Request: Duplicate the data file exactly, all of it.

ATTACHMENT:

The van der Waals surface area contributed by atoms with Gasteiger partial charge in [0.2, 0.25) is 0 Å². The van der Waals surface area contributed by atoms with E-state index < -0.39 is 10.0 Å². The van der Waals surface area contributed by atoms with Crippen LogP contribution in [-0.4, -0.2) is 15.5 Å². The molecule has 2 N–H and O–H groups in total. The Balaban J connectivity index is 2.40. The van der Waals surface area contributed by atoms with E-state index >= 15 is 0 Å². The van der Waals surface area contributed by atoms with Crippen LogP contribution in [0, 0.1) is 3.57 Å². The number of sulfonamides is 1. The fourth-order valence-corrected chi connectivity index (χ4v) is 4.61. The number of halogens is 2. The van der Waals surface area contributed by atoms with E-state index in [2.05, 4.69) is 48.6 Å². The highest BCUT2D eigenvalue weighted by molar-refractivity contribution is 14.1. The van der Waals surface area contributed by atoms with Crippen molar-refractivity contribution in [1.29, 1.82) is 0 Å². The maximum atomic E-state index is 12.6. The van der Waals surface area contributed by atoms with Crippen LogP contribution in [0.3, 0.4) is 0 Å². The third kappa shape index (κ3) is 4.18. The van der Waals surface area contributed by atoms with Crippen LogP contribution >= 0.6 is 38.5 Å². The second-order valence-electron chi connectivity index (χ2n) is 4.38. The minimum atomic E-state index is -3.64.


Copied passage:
The van der Waals surface area contributed by atoms with Gasteiger partial charge in [0.2, 0.25) is 0 Å². The van der Waals surface area contributed by atoms with E-state index < -0.39 is 10.0 Å². The van der Waals surface area contributed by atoms with Crippen LogP contribution in [-0.4, -0.2) is 15.5 Å². The molecule has 2 N–H and O–H groups in total. The Balaban J connectivity index is 2.40. The van der Waals surface area contributed by atoms with E-state index >= 15 is 0 Å². The van der Waals surface area contributed by atoms with Crippen LogP contribution in [0, 0.1) is 3.57 Å². The number of sulfonamides is 1. The fourth-order valence-corrected chi connectivity index (χ4v) is 4.61. The number of halogens is 2. The van der Waals surface area contributed by atoms with E-state index in [2.05, 4.69) is 48.6 Å². The highest BCUT2D eigenvalue weighted by molar-refractivity contribution is 14.1. The van der Waals surface area contributed by atoms with Crippen molar-refractivity contribution in [1.29, 1.82) is 0 Å². The maximum atomic E-state index is 12.6. The van der Waals surface area contributed by atoms with Crippen LogP contribution in [0.3, 0.4) is 0 Å². The third kappa shape index (κ3) is 4.18. The van der Waals surface area contributed by atoms with Crippen LogP contribution >= 0.6 is 38.5 Å². The second-order valence-electron chi connectivity index (χ2n) is 4.38. The minimum atomic E-state index is -3.64.